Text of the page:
Indeed.

The poem is in this new form which you are working with, are you excited about this?

Yes.

You don’t seem excited.

I have a condition, I’m auto-impassive. It used to be called ”acute solemnity”. I’m incapable of showing emotion, and in my case, the condition is limited to positive emotions. I can display anger and irritation as you are well aware.

Is it hereditary?

Yes, on my mother’s side. Half of my family has it, that’s why in family photos one half of the family is smiling and the other is not.

Fascinating. Now tell me more about the poem.

Well it’s quite simple, four lines of 3 syllables each. I look on these poems as poems for the 21st century, the smart phone era, the era of distraction. Something you could read on the bus, on the subway, something that can be enjoyed without too much effort. Like a small square of chocolate with your morning coffee.

Cadbury’s Milk or Hershey’s?

Cadbury’s or maybe one of those artisan bars, you know, 70% cocoa, or a peak from the Toblerone mountain range.

When did you first get the idea for this form?

I was out drinking with a group of fellow poets and one thing led to another and I got home at 4 AM and sat down and wrote “Magic” which was blogged a week or so back. It’s a clumsy attempt, I think we should trash it.

What were you discussing until 4 in the morning?

Enjambment.

“Magic” has an uncharacteristic cod-mystical feel to it, were there other substances being abused?

I can’t remember.

What do you call your group of poets.

The Poet’s Circle.

Really, isn’t that a bit literal, a bit prosaic for a bunch of poets. It’s like saying “a party of plumbers”, “a coterie of carpenters” and that at least would be alliterative. Very disappointing.

Fuck off.

What?

Fuck off!

Okay.

Photo: Laptopia.

Skunk Two

struts across the lawn

with a cleric’s confidence

tail cocked and cocksure.

 

This is an alternative version of the previous post (I don’t know how people write novels, seventeen syllables gives me enough problems). I think this version is more musical because of the alliteration at the end, and because “sphincter” is not a very musical word. Comments, opinions are welcome.

(Get) Over the Moon

 

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A second post involving the moon, in the space of a few days. We are experiencing unusually dry sunny weather up here and the moon is hanging around most evenings, so I’m taking the opportunity to re-purpose an older poem and to use the word “re-purpose” which I’m hearing a lot lately; yes, yet another verbed noun, meaning I guess: “to assign a different purpose to an existing object, thing”. The odd thing is I have never heard anyone use  the verb “to purpose”, which would mean “to assign a purpose to an object, thing”, perhaps because every thing  has an already assigned purpose. Now there’s a rabbit hole…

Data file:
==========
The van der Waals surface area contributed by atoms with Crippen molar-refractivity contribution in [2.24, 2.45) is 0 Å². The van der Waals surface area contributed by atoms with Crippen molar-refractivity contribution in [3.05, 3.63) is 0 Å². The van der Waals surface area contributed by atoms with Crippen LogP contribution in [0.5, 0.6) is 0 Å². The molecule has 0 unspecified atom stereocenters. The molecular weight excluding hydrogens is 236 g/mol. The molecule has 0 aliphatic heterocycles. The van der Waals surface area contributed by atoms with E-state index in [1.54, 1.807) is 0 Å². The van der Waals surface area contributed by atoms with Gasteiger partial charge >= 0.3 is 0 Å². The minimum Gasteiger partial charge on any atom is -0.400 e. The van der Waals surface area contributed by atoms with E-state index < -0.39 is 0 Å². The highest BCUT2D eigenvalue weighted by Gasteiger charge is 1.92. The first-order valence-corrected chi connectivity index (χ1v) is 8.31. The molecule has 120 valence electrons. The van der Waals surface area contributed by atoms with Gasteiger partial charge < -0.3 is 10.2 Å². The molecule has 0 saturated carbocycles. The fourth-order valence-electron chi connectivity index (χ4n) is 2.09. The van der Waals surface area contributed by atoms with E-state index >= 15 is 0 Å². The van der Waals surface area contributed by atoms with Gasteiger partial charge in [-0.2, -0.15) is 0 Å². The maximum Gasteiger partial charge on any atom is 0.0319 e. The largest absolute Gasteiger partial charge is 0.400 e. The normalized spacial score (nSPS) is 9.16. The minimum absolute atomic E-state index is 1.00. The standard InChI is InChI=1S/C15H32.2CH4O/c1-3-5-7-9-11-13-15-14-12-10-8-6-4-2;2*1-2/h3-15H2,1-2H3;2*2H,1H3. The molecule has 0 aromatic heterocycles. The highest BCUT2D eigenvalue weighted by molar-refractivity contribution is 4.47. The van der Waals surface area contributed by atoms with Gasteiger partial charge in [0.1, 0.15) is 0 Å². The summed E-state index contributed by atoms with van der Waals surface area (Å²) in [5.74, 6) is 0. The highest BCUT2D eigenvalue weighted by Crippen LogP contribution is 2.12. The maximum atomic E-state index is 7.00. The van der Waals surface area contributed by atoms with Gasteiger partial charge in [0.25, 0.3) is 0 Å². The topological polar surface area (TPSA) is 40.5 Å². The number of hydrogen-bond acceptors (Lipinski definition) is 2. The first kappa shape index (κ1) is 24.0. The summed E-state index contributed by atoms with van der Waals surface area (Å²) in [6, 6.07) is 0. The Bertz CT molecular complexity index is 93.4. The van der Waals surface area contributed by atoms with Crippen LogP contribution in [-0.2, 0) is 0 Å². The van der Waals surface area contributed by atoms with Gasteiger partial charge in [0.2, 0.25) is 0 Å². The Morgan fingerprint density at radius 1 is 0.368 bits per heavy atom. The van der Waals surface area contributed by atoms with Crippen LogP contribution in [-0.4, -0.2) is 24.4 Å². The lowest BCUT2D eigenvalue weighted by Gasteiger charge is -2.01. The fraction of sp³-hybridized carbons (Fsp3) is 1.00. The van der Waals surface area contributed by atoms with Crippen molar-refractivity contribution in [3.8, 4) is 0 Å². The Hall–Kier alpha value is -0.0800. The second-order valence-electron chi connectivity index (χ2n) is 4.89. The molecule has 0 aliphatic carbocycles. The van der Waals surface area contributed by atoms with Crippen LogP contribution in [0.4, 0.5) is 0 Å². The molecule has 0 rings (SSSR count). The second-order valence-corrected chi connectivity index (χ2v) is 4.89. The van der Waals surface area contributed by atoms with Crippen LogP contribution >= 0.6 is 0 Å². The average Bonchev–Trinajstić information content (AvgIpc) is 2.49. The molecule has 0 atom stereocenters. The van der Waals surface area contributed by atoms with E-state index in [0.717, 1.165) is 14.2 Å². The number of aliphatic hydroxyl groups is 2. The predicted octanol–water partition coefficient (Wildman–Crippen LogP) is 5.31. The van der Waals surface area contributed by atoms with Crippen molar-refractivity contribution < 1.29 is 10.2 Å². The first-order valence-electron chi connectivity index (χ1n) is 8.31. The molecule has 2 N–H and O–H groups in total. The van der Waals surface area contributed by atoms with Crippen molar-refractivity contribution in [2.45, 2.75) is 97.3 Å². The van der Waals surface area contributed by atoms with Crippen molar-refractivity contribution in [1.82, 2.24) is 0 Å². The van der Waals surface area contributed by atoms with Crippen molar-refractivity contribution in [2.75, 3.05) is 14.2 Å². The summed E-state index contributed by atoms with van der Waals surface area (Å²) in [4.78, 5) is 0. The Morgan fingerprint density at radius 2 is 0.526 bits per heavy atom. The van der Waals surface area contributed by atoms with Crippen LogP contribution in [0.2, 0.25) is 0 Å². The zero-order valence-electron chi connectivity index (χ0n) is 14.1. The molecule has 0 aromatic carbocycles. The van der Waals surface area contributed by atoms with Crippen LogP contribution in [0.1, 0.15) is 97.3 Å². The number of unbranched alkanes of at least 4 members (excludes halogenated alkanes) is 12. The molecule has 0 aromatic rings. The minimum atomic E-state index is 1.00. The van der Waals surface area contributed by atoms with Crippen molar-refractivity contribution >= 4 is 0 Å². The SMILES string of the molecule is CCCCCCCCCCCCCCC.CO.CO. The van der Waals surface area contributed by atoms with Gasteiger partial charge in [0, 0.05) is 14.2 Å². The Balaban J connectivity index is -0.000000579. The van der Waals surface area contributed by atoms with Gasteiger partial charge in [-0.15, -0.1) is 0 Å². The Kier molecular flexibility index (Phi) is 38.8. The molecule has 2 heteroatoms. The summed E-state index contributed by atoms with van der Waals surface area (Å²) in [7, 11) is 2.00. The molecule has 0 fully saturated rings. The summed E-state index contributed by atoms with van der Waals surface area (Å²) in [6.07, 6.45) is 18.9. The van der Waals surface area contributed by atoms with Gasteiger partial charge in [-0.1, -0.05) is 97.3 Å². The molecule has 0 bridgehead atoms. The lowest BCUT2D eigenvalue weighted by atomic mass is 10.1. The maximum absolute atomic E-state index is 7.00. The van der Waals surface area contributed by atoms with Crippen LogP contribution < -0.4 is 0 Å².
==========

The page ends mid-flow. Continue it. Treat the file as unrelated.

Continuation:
Bathos

The moon hung

like a cheddar searchlight

in the glycol sky

and we hung

out on the deck.

Drive

 

 

Drive

On a strange day

in a life that’s becoming stranger

Myron is driving north of Kona

on a road bisecting the black lava landscape

when Lucy in the Sky with Diamonds

comes on the radio,

and in no time at all

he’s picturing himself

on a boat on a river

and marveling for the first time

at that rhyme between

marmalade skies and kaleidoscope eyes

not the skies and eyes

but the lade and leid

and just when his head

is filling with technicolor

the black cloud that’s sitting

on the mountains to the right

moves across the sun

that’s shining

on the blue ocean to the left,

and the black asphalt road

and the jumbled chunks

of frozen black lava

that cover the landscape

suck the remaining light

from the air

leaving everywhere

a dull monochrome.

 

This poem was published in The Galway Review a little while back but I thought it was worth bringing out again because of the recent anniversary of the release of Sgt. Pepper. The photos above are of the Beatles’ single featuring  Strawberry Fields Forever and Penny Lane. My family got it’s first record player in the early sixties just when the Beatles and the rest of the British groups that formed the British Invasion were emerging. The first single we bought was “Needles and Pins” by The Searchers, a remake of a Jackie De Shannon song. My mom, older sister, older brother and myself would take turns every week to buy a record to build our collection. When I was back in Dublin a few years back for my dad’s funeral, I picked out the record shown above and a few others from our collection.  The sleeve has a picture on the front and on the back which was not typical at that time. Both songs were originally intended for the Sgt. Pepper album but were released early because they needed a single.

I can still remember hearing Strawberry Fields for the first time on the radio. The Beatles were busy spawning genres at the time but this was the strangest piece of music I had ever heard. It was and still is undefinable. Penny Lane wasn’t bad either.

 

Of Fish and War (Re-Mix)

 

Nha Trang

At the National Oceanographic Institute,

among tanks cramped

with circling neurotic fish

(Hit the glass. Stop. Turn around)

there is a multi-coloured specimen

whose toxin,

the sign says,

renders its victims

“unconspicuous or even dead”.

Further north

in the Hanoi War museum

conspicuous beneath glass

lie the dog tags

of dead American soldiers –

to a man

young, buzzcut and hopeful.

 

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Photo  taken outside The Hanoi War Museum